I’ve spent most of my life apologizing for my appearance, for taking up space, for simply existing as a fat person. I apologized by only wearing dark colors (half of my wardrobe was black), by only wearing oversized clothing. I avoided prints, lace, sequins — anything that may draw attention to me, or gawd forbid, make me look larger. I was constantly trying to compact my appearance and compact my personality. I would very easily become too visible, and consequently, too much — too loud, too emotional, too tall, too fat, too much. I did everything I could to blend in. I didn’t want to be noticed, because if anyone actually saw me, they would see I was fat and nothing else.
Looking at photos of myself was like my worst nightmare. Right there in front of me was the evidence that I was fat staring me in the face. I hated to have my photo taken, so I spent most of my time behind the lens. And when Facebook first launched, I would untag almost every photo of myself because I looked fat, and I just couldn’t have people seeing my fat documented on the internet (as if they somehow didn’t know I was fat until they saw my photo on Facebook).
It had never occurred to me that fat isn’t synonymous with ugly or unhealthy, or that fat people even deserve to be treated with respect. I was so used to being shamed for my body, that I thought I deserved to be bullied, called names and generally treated badly. I was fat after all, and that was seemingly the worst thing a person could be.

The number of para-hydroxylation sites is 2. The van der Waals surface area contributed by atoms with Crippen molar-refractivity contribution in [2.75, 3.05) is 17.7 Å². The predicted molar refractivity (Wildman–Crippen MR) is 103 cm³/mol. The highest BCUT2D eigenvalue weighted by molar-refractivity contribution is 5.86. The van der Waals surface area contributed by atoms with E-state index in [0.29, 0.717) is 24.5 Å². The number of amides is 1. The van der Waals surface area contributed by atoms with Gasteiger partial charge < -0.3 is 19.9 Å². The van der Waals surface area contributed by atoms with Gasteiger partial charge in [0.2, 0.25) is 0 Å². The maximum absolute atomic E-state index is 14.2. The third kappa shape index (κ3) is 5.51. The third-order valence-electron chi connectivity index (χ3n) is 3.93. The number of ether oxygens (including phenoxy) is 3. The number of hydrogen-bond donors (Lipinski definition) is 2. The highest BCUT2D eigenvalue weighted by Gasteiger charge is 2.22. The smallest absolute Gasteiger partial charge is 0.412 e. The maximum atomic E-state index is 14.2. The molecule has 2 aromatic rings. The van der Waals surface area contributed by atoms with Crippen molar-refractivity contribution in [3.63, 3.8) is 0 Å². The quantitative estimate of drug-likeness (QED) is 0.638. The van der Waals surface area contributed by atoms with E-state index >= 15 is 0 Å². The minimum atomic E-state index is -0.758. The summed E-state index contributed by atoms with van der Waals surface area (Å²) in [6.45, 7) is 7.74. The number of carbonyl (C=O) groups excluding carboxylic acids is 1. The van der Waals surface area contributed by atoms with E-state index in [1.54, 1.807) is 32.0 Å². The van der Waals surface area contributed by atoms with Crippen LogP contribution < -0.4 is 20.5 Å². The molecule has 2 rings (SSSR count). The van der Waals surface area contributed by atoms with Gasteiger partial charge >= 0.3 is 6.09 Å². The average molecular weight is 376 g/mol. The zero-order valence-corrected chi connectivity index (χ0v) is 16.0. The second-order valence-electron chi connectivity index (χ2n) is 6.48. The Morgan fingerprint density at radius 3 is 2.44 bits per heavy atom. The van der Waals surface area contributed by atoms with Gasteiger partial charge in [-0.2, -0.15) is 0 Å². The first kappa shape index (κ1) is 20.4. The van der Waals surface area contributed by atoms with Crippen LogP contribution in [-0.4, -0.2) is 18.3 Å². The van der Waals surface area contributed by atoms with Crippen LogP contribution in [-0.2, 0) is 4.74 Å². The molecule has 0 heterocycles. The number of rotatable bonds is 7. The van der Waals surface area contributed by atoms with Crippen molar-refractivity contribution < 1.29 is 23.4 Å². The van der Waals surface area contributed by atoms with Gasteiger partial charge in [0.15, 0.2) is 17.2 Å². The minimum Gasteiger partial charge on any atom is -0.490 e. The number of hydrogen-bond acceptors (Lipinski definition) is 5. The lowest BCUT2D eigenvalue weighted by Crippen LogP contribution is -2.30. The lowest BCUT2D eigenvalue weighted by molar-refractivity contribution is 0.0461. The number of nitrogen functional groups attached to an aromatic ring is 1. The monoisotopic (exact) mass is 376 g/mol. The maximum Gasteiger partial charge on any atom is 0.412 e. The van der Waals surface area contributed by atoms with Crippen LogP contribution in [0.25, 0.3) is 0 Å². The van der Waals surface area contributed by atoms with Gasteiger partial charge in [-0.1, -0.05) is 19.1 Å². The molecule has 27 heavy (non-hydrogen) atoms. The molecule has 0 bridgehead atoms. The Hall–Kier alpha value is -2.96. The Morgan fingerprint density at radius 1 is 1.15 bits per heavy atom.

I didn’t dance. I didn’t sing. I refused to eat in public. I never went clothes shopping. I didn’t do much of anything because I was so afraid of the repercussions of someone noticing me and my fat body and putting me in my place as worthless.
Even when I greatly restricted my calorie intact, I was still larger than all the other girls. Of course, I realize now that my family is full of curvaceous, big Amazon women. My mom and sister barely have an ounce of fat on them, but they wear a size 12/14, their figures nip in severely at the waist, and they max out at 5’11″. No amount of weightloss can undo those genes.
I had to take baby steps to accept — let alone love — myself and to really understand how messed up my values around body politics really were. Society has a vested interest in policing bodies — dictating how we adorn them and use them — as well as which bodies are valuable and consequently what people are worthwhile.
I recently started a fashion blog called Plump Pinup Life & Style, but it took me years to work up the courage to start it. I was outraged when I first read a fat positive blog: Who did this blogger think she was suggesting it was okay to be fat? TO BE BLATANTLY FAT? To be so brazenly unhealthy? Being fat is quite possibly the worst thing a woman can be. Fat is undesirable to men, so a fat woman is consequently worthless.
So, every time I dye my hair Jessica Rabbit red, it is a radical act. Every time I holler “Take my picture” at a dance party photographer, it is a radical act. Every time I leave my house dripping in sequins or wearing a bra as a shirt, it is a radical act. And, yes, every time I dance around on stage and rip off my clothes to the crowd’s roars of approval, it is a radical act. Because I am a fat woman who making a conscious effort not to hide.
I’ve decided to share my journey into body positivity by documenting my outrageous outfits, glamorous performances, plus size vintage finds and DIY projects. I’m finally celebrating my appearance without apology.